Nearly 100 religious groups are urging Congress to keep the 'Johnson Amendment' which limits churches' political activities.
President Donald Trump has vowed to repeal the law which blocks ministers from endorsing political candidates from the pulpit or religious organisations from donating to either party. Many Republicans back him and argue the amendment infringes on religious groups' free speech.
But 99 different groups have written to oppose the move.
'The charitable sector, particularly houses of worship, should not become another cog in a political machine or another loophole in campaign finance laws,' they write.
The strongly worded backlash comes from across the religious spectrum from The Episcopal Church and Baptist groups to Catholic, Jewish, Islamic and Hindu movements.
'Current law serves as a valuable safeguard for the integrity of our charitable sector and campaign finance system,' say in a letter to top members of Congress including Speaker Paul Ryan, House Democratic Leader Nancy Pelosi and chair of Ways and Means Committee Kevin Brady who previously repeal of the amendment would be included in tax-reform legislation.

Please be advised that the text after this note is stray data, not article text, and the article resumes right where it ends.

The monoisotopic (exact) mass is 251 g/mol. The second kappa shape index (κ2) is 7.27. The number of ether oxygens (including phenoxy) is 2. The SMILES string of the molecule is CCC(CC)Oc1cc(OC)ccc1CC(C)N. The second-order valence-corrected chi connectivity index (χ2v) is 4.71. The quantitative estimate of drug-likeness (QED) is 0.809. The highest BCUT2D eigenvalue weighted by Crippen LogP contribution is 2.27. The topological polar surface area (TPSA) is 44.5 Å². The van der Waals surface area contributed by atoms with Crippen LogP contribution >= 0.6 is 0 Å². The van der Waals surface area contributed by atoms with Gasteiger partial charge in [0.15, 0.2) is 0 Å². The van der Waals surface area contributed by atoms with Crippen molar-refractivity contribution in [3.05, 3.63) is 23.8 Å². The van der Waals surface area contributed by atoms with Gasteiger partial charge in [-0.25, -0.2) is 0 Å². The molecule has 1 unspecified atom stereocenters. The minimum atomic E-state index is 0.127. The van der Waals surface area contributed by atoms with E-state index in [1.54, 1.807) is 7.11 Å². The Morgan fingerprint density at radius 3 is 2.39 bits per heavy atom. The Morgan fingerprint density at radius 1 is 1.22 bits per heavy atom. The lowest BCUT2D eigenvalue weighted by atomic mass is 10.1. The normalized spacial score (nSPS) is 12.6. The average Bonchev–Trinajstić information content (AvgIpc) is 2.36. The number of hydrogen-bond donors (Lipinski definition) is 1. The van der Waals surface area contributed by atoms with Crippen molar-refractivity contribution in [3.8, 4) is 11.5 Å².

'People of faith do not want partisan political fights infiltrating their houses of worship,' the signatories, including the National Council of Churches and Islamic Society of North America, write.
'Current law simply limits groups from being both a tax-exempt ministry and a partisan political entity.'
They say repealing the amendment, named after former US President Lyndon Johnson who introduced it as a Senator, would be 'highly divisive' and have a 'detrimental impact' on community life.
'Houses of worship are spaces for members of religious communities to come together, not be divided along political lines; faith ought to be a source of connection and community, not division and discord.'
They also warned the integrity of churches and other places of worship would be tarnished if they were tied to political campaigns.
'If houses of worship endorse candidates, their prophetic voice, their ability to speak truth to power as political outsiders, is threatened.
'The credibility and integrity of congregations would suffer with bad decisions of candidates they endorsed. Tying America's houses of worship to partisan activity demeans the institutions from which so many believers expect unimpeachable decency.'